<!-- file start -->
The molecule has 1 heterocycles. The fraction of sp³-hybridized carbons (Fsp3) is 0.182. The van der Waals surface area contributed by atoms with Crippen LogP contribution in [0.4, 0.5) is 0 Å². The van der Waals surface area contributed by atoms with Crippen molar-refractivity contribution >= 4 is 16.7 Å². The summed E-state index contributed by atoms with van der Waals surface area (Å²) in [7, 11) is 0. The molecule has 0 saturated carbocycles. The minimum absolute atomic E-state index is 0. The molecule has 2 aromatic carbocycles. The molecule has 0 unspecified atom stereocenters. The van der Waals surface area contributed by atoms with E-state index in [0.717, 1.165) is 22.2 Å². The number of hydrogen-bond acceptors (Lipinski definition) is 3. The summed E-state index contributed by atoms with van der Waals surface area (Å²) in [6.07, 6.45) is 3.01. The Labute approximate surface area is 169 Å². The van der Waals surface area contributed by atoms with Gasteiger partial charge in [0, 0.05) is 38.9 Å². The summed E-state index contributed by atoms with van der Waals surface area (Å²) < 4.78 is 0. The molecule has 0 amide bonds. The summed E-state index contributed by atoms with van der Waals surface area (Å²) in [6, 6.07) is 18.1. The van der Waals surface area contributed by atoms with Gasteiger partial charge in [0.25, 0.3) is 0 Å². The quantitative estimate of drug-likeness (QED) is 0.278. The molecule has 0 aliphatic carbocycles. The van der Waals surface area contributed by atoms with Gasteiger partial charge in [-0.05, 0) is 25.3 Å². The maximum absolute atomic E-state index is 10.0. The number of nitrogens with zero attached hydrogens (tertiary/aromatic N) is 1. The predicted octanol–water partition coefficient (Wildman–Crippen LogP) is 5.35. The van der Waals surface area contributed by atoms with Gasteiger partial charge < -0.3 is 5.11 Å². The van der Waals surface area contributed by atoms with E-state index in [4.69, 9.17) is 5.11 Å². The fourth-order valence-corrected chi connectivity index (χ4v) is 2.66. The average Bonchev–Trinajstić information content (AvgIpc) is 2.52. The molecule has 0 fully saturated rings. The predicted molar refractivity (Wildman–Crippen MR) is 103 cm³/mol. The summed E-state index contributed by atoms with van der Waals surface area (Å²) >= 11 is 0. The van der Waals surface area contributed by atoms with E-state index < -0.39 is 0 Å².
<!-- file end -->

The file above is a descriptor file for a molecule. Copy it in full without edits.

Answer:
The molecule has 1 heterocycles. The fraction of sp³-hybridized carbons (Fsp3) is 0.182. The van der Waals surface area contributed by atoms with Crippen LogP contribution in [0.4, 0.5) is 0 Å². The van der Waals surface area contributed by atoms with Crippen molar-refractivity contribution >= 4 is 16.7 Å². The summed E-state index contributed by atoms with van der Waals surface area (Å²) in [7, 11) is 0. The molecule has 0 saturated carbocycles. The minimum absolute atomic E-state index is 0. The molecule has 2 aromatic carbocycles. The molecule has 0 unspecified atom stereocenters. The van der Waals surface area contributed by atoms with E-state index in [0.717, 1.165) is 22.2 Å². The number of hydrogen-bond acceptors (Lipinski definition) is 3. The summed E-state index contributed by atoms with van der Waals surface area (Å²) in [6.07, 6.45) is 3.01. The Labute approximate surface area is 169 Å². The van der Waals surface area contributed by atoms with Gasteiger partial charge in [0, 0.05) is 38.9 Å². The summed E-state index contributed by atoms with van der Waals surface area (Å²) < 4.78 is 0. The molecule has 0 amide bonds. The summed E-state index contributed by atoms with van der Waals surface area (Å²) in [6, 6.07) is 18.1. The van der Waals surface area contributed by atoms with Gasteiger partial charge in [0.25, 0.3) is 0 Å². The quantitative estimate of drug-likeness (QED) is 0.278. The molecule has 0 aliphatic carbocycles. The van der Waals surface area contributed by atoms with Gasteiger partial charge in [-0.05, 0) is 25.3 Å². The maximum absolute atomic E-state index is 10.0. The number of nitrogens with zero attached hydrogens (tertiary/aromatic N) is 1. The predicted octanol–water partition coefficient (Wildman–Crippen LogP) is 5.35. The van der Waals surface area contributed by atoms with Gasteiger partial charge < -0.3 is 5.11 Å². The van der Waals surface area contributed by atoms with E-state index in [4.69, 9.17) is 5.11 Å². The fourth-order valence-corrected chi connectivity index (χ4v) is 2.66. The average Bonchev–Trinajstić information content (AvgIpc) is 2.52. The molecule has 0 fully saturated rings. The predicted molar refractivity (Wildman–Crippen MR) is 103 cm³/mol. The summed E-state index contributed by atoms with van der Waals surface area (Å²) >= 11 is 0. The van der Waals surface area contributed by atoms with E-state index < -0.39 is 0 Å².